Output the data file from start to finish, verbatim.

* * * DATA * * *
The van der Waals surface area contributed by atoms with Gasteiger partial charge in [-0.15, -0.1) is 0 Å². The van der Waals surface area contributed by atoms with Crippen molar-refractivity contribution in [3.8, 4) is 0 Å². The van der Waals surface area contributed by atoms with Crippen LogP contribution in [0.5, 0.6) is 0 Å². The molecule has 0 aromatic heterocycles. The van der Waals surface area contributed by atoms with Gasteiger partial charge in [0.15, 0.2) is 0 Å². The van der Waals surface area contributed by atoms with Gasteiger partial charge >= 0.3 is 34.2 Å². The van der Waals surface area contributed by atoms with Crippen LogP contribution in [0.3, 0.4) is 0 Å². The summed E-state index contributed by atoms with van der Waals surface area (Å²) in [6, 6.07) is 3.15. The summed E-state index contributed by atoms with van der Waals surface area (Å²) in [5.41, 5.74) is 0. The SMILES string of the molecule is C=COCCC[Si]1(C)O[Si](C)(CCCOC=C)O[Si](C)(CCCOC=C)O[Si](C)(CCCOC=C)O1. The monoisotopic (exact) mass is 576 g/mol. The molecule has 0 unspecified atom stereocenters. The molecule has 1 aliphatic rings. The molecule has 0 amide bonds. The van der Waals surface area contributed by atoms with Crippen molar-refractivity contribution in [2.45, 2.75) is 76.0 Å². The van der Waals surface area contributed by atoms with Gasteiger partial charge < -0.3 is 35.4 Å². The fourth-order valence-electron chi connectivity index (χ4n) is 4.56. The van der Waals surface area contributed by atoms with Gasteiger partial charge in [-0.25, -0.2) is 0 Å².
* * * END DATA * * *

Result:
The van der Waals surface area contributed by atoms with Gasteiger partial charge in [-0.15, -0.1) is 0 Å². The van der Waals surface area contributed by atoms with Crippen molar-refractivity contribution in [3.8, 4) is 0 Å². The van der Waals surface area contributed by atoms with Crippen LogP contribution in [0.5, 0.6) is 0 Å². The molecule has 0 aromatic heterocycles. The van der Waals surface area contributed by atoms with Gasteiger partial charge in [0.15, 0.2) is 0 Å². The van der Waals surface area contributed by atoms with Gasteiger partial charge >= 0.3 is 34.2 Å². The van der Waals surface area contributed by atoms with Crippen LogP contribution in [0.3, 0.4) is 0 Å². The summed E-state index contributed by atoms with van der Waals surface area (Å²) in [6, 6.07) is 3.15. The summed E-state index contributed by atoms with van der Waals surface area (Å²) in [5.41, 5.74) is 0. The SMILES string of the molecule is C=COCCC[Si]1(C)O[Si](C)(CCCOC=C)O[Si](C)(CCCOC=C)O[Si](C)(CCCOC=C)O1. The monoisotopic (exact) mass is 576 g/mol. The molecule has 0 unspecified atom stereocenters. The molecule has 1 aliphatic rings. The molecule has 0 amide bonds. The van der Waals surface area contributed by atoms with Crippen molar-refractivity contribution in [2.45, 2.75) is 76.0 Å². The van der Waals surface area contributed by atoms with Gasteiger partial charge < -0.3 is 35.4 Å². The fourth-order valence-electron chi connectivity index (χ4n) is 4.56. The van der Waals surface area contributed by atoms with Gasteiger partial charge in [-0.25, -0.2) is 0 Å².